This statement concerning Yiu’s answer in the unlawful detainer action cannot create a federal question for the purposes of removal. “[T]he federal question on which jurisdiction is premised cannot be supplied via a defense; rather, the federal question must ‘be disclosed upon the face of the complaint, unaided by the answer.’” Marinduque, 582 F.3d at 1086 (citation omitted). Sherman’s unlawful detainer complaint does not raise a federal question.

B. Diversity Jurisdiction

The notice of removal here does not appear to assert that removal is proper based on diversity. In any event, the essential elements of diversity jurisdiction appear to be lacking. District courts have diversity jurisdiction over “all civil actions where the matter in controversy exceeds the sum or value of $75, 000, exclusive of interest and costs” and the action is between: “(1) citizens of different States; (2) citizens of a State and citizens or subjects of a foreign state . . .; (3) citizens of different States and in which citizens or subjects of a foreign state are additional parties; and (4) a foreign state . . . as plaintiff and citizen of a State or of different States.” 28 U.S.C. § 1332.

“Absent unusual circumstances, a party seeking to invoke diversity jurisdiction should be able to allege affirmatively the actual citizenship of the relevant parties.” Kanter v. Warner-Lambert Co., 265 F.3d 853, 857 (9th Cir. 2001). A natural person’s state citizenship is determined by her state of domicile. Kanter v. Warner-Lambert Co., 265 F.3d 853, 857 (9th Cir. 2001). “A person’s domicile is her permanent home, where she resides with the intention to remain or to which she intends to return . . . . A person residing in a given state is not necessarily domiciled there, and thus is not necessarily a citizen of that state.” Id.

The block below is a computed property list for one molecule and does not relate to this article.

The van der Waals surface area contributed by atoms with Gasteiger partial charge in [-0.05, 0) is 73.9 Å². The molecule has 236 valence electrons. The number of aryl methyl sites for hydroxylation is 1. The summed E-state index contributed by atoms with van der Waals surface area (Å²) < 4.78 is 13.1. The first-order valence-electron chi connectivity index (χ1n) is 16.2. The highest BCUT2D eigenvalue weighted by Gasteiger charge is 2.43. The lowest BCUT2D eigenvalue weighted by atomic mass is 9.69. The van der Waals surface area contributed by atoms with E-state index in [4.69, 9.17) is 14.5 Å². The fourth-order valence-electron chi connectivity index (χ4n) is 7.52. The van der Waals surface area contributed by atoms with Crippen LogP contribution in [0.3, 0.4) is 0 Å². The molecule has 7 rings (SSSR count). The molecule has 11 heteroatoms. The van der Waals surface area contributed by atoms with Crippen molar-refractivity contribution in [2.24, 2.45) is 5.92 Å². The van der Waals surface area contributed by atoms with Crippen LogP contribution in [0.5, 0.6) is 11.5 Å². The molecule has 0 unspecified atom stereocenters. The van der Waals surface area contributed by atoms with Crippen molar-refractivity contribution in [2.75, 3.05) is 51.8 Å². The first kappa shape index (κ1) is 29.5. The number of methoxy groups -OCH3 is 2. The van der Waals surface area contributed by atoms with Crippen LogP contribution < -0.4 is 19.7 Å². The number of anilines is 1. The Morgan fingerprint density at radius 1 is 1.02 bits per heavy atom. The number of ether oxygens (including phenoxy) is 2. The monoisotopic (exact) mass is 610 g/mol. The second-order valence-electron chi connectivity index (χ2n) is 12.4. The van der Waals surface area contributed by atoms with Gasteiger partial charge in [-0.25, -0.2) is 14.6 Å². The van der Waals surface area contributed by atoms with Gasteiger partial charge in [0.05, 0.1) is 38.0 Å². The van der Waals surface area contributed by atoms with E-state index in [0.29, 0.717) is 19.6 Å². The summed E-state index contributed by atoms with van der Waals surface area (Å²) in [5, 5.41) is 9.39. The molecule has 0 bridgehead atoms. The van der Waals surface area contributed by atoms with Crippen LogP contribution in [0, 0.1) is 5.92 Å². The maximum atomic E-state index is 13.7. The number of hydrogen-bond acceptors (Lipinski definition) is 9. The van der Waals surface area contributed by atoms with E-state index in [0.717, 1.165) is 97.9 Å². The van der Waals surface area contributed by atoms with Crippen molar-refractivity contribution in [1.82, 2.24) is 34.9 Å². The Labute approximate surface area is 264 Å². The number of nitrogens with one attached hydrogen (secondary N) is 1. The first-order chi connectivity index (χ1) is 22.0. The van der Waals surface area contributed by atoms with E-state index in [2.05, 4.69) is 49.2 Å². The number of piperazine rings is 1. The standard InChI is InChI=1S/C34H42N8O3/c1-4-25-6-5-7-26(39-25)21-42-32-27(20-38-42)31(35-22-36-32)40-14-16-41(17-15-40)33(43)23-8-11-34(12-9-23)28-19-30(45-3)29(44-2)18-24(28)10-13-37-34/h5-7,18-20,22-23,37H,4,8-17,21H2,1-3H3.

The notice of removal and the attached unlawful detainer complaint in this case fail to indicate that Yiu and Sherman are citizens of different states. If Yiu contends that the Court has diversity jurisdiction over this action, he must properly identify the citizenship of both Yiu and Sherman. Additionally, Yiu must show that the amount in controversy exceeds $75, 000. See Guglielmino v. McKee Foods Corp., 506 F.3d 696, 699-700 (9th Cir. 2007) (explaining the different burdens of proof that could apply to this showing depending on the circumstances).


The Court orders Yiu to show cause in writing by February 9, 2015, why this case should not be remanded to state court for lack of subject matter jurisdiction. If Yiu fails to respond to the order to show cause by February 9, 2015, the Court will remand this action to state court. Both Yiu and Sherman are reminded that they must either file written consent to the jurisdiction of a magistrate judge, or request reassignment to a district judge, by March 25, 2015, the deadline for filing the initial case management conference statement. See Civ. L.R. 73-1(a)(1).

For additional guidance, Yiu may refer to the Court’s Pro Se Handbook, available on the Court’s website at, or contact the Federal Legal Assistance Self-Help Center (FLASH), which provides information and limited-scope legal advice to pro se litigants in civil cases. FLASH requires an appointment, which can be made by calling 408-998-5298, ext. 311.